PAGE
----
I have been playing around with a new Eustathios Carriage.

I have been playing around with a new Eustathios Carriage. I am not happy with it yet, but I wanted better cooling distribution since it is my one issue I fight right now with this printer. I wanted to get your guys input. I have printed a few prototypes to balance the discharge air around the ring. It yields great volume and distribution, but I feel I am over thinking things with the design.

Another issue is the bed mounts will need to be raised since I tried to tuck the nozzle up closer to the cross bars to make a more rigid connection of the hot end and less whiplash effect since the lever arm that is the hot end is closer to the control points that the bushings provide. So the current design will not let the bed reach far enough (but this is an easy fix by moving some holes).

Here is a google drive folder with the model in solidworks (Pack-N-Go zip), 3D PDF (requires actual acrobat reader, not foxit or the like), as well as STL files.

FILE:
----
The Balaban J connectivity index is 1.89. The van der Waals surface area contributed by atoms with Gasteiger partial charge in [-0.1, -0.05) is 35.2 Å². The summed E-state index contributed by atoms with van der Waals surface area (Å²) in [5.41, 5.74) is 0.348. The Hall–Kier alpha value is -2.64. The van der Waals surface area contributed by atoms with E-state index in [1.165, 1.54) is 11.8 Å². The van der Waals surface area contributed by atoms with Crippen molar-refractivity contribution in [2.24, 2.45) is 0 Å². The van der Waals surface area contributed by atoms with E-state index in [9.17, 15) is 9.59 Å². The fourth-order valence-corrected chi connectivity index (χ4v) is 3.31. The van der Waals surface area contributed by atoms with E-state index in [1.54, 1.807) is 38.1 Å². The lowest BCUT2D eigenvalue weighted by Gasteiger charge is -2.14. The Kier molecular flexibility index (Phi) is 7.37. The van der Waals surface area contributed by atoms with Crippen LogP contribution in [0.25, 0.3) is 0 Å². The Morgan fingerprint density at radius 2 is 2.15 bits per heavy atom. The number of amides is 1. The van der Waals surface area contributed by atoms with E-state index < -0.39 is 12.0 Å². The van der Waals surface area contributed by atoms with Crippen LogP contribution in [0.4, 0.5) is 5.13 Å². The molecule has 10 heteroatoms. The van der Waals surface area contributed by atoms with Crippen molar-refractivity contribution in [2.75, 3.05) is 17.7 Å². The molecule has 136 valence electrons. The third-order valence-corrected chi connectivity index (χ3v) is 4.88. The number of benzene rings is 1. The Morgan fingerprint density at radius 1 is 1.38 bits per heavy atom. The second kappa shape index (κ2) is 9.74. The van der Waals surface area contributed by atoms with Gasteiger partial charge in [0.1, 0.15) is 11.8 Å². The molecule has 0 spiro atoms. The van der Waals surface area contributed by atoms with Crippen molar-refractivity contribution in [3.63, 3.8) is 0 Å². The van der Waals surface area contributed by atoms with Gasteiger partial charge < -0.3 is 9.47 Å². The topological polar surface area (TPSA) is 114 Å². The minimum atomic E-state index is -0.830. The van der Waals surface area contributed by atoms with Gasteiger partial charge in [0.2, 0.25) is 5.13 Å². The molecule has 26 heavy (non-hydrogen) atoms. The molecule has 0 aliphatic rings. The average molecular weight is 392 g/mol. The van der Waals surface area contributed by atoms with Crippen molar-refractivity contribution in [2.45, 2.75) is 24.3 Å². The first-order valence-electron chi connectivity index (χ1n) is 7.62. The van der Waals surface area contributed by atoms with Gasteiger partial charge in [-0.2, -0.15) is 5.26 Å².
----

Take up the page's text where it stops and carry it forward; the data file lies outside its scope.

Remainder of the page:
The STL of the duct has a small brim built into the model on the center ring since simplify3D would not add brim there. When I was prototyping the piece kept coming loose before the print completed because the bed contact area is so low and the nozzle can catch during printing.

Looks pretty fancy. Probably just going to have to try it.

And here I am, printing out your old one…

I’m no expert by any means, but I found much better results aiming the air all in one direction, I don’t get any noticeable difference on the side of parts facing the air as the side away from the air, I blow it directly across the head, but just above the part itself. Pics of my current hot end to follow showing what I mean.


Does that make sense? Or is the part exhibiting a problem I’m not noticing related to cooling?

If you are using linear ball bearings for the carriage, You could conceivably do away with the full cylinder holes for the bearings and use half cylinders with the bearings secured with cable ties. This should make it easier to get good alignment and less fiddly support material removal.